Appropriate Gifts for Your Senior this Holiday Season

This may be our most asked question during this time of year! Finding gifts for our senior loved ones in assisted living or long-term care can be a challenge.

Holiday Gift Guide for Seniors

If you are hoping to find a more meaningful gift, here are a few ideas you might want to consider:

  • Produce a family video: This sounds more intimidating than it really is, especially if you have teenagers in your family. You can use a program like iMovie to create a family video that combines old videos with new ones. It might be that you include photos of your parent’s wedding and your own. If your tech skills won’t stretch that far, a free app like Flip-a-Gram allows you to create a video out of photos. It’s easy enough to use that even a rookie can add text and music to their video.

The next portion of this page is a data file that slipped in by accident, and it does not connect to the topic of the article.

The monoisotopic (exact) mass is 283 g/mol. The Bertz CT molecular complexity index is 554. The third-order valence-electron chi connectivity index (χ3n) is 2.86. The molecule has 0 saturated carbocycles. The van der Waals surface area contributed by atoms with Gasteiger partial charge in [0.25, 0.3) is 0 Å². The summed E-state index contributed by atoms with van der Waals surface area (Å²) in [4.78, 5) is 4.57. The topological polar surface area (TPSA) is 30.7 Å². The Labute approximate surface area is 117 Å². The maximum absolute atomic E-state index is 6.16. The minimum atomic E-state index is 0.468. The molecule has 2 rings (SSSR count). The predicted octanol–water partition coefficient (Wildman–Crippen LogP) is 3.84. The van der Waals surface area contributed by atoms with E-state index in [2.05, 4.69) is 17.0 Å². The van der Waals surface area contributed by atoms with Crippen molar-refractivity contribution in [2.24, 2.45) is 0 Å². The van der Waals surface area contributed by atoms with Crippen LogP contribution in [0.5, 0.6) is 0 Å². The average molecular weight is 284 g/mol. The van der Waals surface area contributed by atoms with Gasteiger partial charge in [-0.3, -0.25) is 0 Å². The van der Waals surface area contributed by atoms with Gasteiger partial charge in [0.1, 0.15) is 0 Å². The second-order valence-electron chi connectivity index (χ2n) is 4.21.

calendar gift for senior parent

  • Make a family calendar: Another personal holiday gift is to consider is a family calendar. Your parents will probably love having a gift that chronicles your family’s history. You can work with a local printer to create one or use an online calendar creator. Mark important family events, such as birthdays and anniversaries, for each month. Personalize it with family photos.

  • Create a coupon book: One more gift suggestion is to create a coupon book. Have each member of your family add a few coupons to the book. Your teens, for example, could create a coupon for technical support to help their grandparents with their computer lessons. Another coupon another could be for a family picnic at a local park. The idea is to include coupons that allow your family to spend quality time together.